A group of local lawyers has launched a website to connect immigrants and their loved ones with free legal advice at airports across the country.
The website, airportlawyer.org, went up Monday in response to er President Donald Trump’s executive order banning travelers and immigrants from seven predominantly Muslim countries from entering the United States.
The site collects information about the traveler and sends it to volunteer lawyers near airports who can greet the traveler’s plane and monitor the situation.
“It doesn’t hurt to let (Border Protection) know there’s an eye on what they’re doing,” said Tacoma immigration lawyer Greg McLawsen, who helped create the website.
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Trump’s travel ban suspended entry of all refugees for 120 days and barred refugees from Syria indefinitely. It also prohibited citizens from Iraq, Syria, Libya, Iran, Yemen, Somalia and Sudan from entering the U.S. for 90 days.
After the ban went into effect with no warning, chaos erupted at airports as people tried to reach family members stuck in Customs.
Volunteer lawyers went to airports to offer their services, but it proved difficult to connect with those affected.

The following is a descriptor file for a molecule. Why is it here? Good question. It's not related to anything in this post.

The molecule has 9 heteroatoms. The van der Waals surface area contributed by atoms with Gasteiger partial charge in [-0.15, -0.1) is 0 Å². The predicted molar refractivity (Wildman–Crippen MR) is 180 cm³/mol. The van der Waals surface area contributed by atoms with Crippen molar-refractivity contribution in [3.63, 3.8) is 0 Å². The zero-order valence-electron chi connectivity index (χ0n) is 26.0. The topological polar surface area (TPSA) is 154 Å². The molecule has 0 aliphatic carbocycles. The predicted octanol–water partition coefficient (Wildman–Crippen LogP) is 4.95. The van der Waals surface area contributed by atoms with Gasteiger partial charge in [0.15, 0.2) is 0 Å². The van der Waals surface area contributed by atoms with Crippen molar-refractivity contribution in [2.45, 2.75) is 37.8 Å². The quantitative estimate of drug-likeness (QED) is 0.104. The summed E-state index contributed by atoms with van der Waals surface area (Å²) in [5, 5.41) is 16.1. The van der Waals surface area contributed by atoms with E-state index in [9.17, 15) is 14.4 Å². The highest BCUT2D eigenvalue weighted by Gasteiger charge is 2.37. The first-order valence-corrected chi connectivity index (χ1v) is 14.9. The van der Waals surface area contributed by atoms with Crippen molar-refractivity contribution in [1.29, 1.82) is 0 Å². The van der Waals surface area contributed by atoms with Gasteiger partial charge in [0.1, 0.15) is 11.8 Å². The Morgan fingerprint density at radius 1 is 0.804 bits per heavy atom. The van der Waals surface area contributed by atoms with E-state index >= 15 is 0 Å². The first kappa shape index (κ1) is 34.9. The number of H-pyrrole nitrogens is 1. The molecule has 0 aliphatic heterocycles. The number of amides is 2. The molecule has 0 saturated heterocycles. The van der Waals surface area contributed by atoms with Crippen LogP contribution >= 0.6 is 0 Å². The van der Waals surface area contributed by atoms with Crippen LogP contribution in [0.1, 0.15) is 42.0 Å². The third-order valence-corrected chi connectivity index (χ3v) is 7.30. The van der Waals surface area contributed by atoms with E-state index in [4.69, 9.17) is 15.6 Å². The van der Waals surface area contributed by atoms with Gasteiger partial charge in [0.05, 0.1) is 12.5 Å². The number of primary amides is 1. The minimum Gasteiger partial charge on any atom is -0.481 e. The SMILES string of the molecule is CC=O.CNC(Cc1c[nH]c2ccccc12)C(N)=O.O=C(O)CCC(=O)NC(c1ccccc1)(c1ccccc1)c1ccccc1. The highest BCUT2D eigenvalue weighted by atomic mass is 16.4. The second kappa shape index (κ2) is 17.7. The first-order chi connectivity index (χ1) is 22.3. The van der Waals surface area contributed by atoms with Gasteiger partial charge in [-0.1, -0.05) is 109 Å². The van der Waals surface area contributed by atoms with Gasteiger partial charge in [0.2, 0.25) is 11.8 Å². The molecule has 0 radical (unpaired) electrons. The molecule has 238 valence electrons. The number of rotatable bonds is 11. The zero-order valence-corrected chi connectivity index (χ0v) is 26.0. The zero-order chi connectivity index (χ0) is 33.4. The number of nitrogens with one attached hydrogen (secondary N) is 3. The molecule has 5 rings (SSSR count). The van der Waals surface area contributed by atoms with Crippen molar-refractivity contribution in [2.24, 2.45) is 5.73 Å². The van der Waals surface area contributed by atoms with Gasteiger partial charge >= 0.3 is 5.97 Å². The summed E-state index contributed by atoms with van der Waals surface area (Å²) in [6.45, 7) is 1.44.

Some lawyers held up signs offering free legal advice. Others randomly approached people in airports and asked if they had a loved one arriving from one of the seven countries.
“It makes such a difference to people to know that we are there to help them and we’re able to give them information,” volunteer attorney Takao Yamada told The Seattle Times.
The site was built by local attorneys and New York legal software company, Neota Logic.
It collects basic information about the traveler, such as flight time and the type of visa held.
It then securely sends the data to volunteer lawyers who can log onto the site to review the case. That gives them the possibility of coordinating with immigrants before the flight or meeting them at the airport.
The website is available for immigrants flying into Sea-Tac Airport, Denver International Airport, Baltimore/Washington International Airport and Washington Dulles International Airport.
Volunteers plan to roll out the technology at all major airports, but don’t yet have a time line for when that will happen.
“The very best possible outcome is this is a complete waste of time because everybody gets into the country without incident and they don’t need a lawyer,” McLawsen said.
The ban was halted with an emergency ruling by U.S. District Judge James Robart, allowing families a window to scramble and get their loved ones back into the country.
The Trump administration appealed the ruling. The 9th Circuit Court of Appeals heard arguments Tuesday and said it will announce a decision as soon as possible.
Stacia Glenn: 253-597-8653